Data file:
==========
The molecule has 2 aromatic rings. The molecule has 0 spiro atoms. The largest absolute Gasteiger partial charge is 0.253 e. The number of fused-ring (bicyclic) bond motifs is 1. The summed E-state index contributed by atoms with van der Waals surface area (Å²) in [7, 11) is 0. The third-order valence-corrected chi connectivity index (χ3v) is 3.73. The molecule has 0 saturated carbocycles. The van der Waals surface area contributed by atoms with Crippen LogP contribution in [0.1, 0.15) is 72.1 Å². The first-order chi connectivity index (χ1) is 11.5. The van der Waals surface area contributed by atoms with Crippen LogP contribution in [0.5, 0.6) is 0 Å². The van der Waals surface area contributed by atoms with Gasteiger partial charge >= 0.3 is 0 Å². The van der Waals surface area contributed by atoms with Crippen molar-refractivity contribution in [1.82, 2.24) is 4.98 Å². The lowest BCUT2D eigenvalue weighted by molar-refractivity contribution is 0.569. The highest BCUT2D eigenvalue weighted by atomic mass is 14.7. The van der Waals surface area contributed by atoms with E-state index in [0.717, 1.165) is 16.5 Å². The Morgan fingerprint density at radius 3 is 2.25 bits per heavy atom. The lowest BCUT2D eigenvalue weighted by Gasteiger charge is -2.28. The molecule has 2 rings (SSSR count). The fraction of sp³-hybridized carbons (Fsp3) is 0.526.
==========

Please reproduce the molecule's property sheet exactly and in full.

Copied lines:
The molecule has 2 aromatic rings. The molecule has 0 spiro atoms. The largest absolute Gasteiger partial charge is 0.253 e. The number of fused-ring (bicyclic) bond motifs is 1. The summed E-state index contributed by atoms with van der Waals surface area (Å²) in [7, 11) is 0. The third-order valence-corrected chi connectivity index (χ3v) is 3.73. The molecule has 0 saturated carbocycles. The van der Waals surface area contributed by atoms with Crippen LogP contribution in [0.1, 0.15) is 72.1 Å². The first-order chi connectivity index (χ1) is 11.5. The van der Waals surface area contributed by atoms with Crippen LogP contribution in [0.5, 0.6) is 0 Å². The van der Waals surface area contributed by atoms with Gasteiger partial charge >= 0.3 is 0 Å². The van der Waals surface area contributed by atoms with Crippen molar-refractivity contribution in [1.82, 2.24) is 4.98 Å². The lowest BCUT2D eigenvalue weighted by molar-refractivity contribution is 0.569. The highest BCUT2D eigenvalue weighted by atomic mass is 14.7. The van der Waals surface area contributed by atoms with E-state index in [0.717, 1.165) is 16.5 Å². The Morgan fingerprint density at radius 3 is 2.25 bits per heavy atom. The lowest BCUT2D eigenvalue weighted by Gasteiger charge is -2.28. The molecule has 2 rings (SSSR count). The fraction of sp³-hybridized carbons (Fsp3) is 0.526.